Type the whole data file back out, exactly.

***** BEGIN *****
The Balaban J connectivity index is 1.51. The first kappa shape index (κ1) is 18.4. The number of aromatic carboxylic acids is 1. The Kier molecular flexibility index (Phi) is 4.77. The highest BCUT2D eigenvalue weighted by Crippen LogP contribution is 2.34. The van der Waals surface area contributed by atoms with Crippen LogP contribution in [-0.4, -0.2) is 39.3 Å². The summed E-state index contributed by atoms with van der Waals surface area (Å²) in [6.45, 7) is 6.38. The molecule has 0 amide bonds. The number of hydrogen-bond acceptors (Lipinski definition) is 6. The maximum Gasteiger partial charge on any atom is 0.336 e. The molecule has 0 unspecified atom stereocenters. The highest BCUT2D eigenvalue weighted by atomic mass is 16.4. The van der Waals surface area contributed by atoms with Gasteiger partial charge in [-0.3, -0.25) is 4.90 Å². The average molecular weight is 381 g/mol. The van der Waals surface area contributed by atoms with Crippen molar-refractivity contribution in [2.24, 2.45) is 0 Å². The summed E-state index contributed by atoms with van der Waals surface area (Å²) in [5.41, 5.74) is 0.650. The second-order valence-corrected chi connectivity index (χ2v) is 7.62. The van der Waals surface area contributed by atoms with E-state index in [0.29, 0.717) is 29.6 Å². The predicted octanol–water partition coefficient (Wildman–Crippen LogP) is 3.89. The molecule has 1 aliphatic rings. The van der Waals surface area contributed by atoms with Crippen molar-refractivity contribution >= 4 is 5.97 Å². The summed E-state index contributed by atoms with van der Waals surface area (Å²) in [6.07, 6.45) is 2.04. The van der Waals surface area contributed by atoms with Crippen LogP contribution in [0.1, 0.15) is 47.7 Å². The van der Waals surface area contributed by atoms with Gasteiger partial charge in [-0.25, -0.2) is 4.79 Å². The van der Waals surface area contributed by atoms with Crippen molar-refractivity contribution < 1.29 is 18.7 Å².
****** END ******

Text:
The Balaban J connectivity index is 1.51. The first kappa shape index (κ1) is 18.4. The number of aromatic carboxylic acids is 1. The Kier molecular flexibility index (Phi) is 4.77. The highest BCUT2D eigenvalue weighted by Crippen LogP contribution is 2.34. The van der Waals surface area contributed by atoms with Crippen LogP contribution in [-0.4, -0.2) is 39.3 Å². The summed E-state index contributed by atoms with van der Waals surface area (Å²) in [6.45, 7) is 6.38. The molecule has 0 amide bonds. The number of hydrogen-bond acceptors (Lipinski definition) is 6. The maximum Gasteiger partial charge on any atom is 0.336 e. The molecule has 0 unspecified atom stereocenters. The highest BCUT2D eigenvalue weighted by atomic mass is 16.4. The van der Waals surface area contributed by atoms with Gasteiger partial charge in [-0.3, -0.25) is 4.90 Å². The average molecular weight is 381 g/mol. The van der Waals surface area contributed by atoms with Crippen molar-refractivity contribution in [2.24, 2.45) is 0 Å². The summed E-state index contributed by atoms with van der Waals surface area (Å²) in [5.41, 5.74) is 0.650. The second-order valence-corrected chi connectivity index (χ2v) is 7.62. The van der Waals surface area contributed by atoms with E-state index in [0.29, 0.717) is 29.6 Å². The predicted octanol–water partition coefficient (Wildman–Crippen LogP) is 3.89. The molecule has 1 aliphatic rings. The van der Waals surface area contributed by atoms with Crippen molar-refractivity contribution >= 4 is 5.97 Å². The summed E-state index contributed by atoms with van der Waals surface area (Å²) in [6.07, 6.45) is 2.04. The van der Waals surface area contributed by atoms with Crippen LogP contribution in [0.1, 0.15) is 47.7 Å². The van der Waals surface area contributed by atoms with Gasteiger partial charge in [-0.25, -0.2) is 4.79 Å². The van der Waals surface area contributed by atoms with Crippen molar-refractivity contribution < 1.29 is 18.7 Å².